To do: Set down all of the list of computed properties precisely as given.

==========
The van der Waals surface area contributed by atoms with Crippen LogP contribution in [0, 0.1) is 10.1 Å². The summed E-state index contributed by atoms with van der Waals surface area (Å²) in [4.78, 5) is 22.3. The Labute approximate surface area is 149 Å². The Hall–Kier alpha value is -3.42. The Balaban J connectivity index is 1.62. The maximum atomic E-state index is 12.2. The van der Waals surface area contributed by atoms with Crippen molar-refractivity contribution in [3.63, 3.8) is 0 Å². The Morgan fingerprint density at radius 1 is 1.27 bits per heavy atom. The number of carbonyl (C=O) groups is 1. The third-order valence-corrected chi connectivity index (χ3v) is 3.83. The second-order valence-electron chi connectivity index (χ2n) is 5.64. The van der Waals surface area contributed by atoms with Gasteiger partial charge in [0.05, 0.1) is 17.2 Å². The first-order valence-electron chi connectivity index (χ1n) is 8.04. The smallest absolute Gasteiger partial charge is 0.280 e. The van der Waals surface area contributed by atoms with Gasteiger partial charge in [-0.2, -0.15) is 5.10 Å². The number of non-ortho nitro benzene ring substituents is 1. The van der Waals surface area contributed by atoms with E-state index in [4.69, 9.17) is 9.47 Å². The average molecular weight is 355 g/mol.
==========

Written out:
The van der Waals surface area contributed by atoms with Crippen LogP contribution in [0, 0.1) is 10.1 Å². The summed E-state index contributed by atoms with van der Waals surface area (Å²) in [4.78, 5) is 22.3. The Labute approximate surface area is 149 Å². The Hall–Kier alpha value is -3.42. The Balaban J connectivity index is 1.62. The maximum atomic E-state index is 12.2. The van der Waals surface area contributed by atoms with Crippen molar-refractivity contribution in [3.63, 3.8) is 0 Å². The Morgan fingerprint density at radius 1 is 1.27 bits per heavy atom. The number of carbonyl (C=O) groups is 1. The third-order valence-corrected chi connectivity index (χ3v) is 3.83. The second-order valence-electron chi connectivity index (χ2n) is 5.64. The van der Waals surface area contributed by atoms with Gasteiger partial charge in [0.05, 0.1) is 17.2 Å². The first-order valence-electron chi connectivity index (χ1n) is 8.04. The smallest absolute Gasteiger partial charge is 0.280 e. The van der Waals surface area contributed by atoms with Gasteiger partial charge in [-0.2, -0.15) is 5.10 Å². The number of non-ortho nitro benzene ring substituents is 1. The van der Waals surface area contributed by atoms with E-state index in [4.69, 9.17) is 9.47 Å². The average molecular weight is 355 g/mol.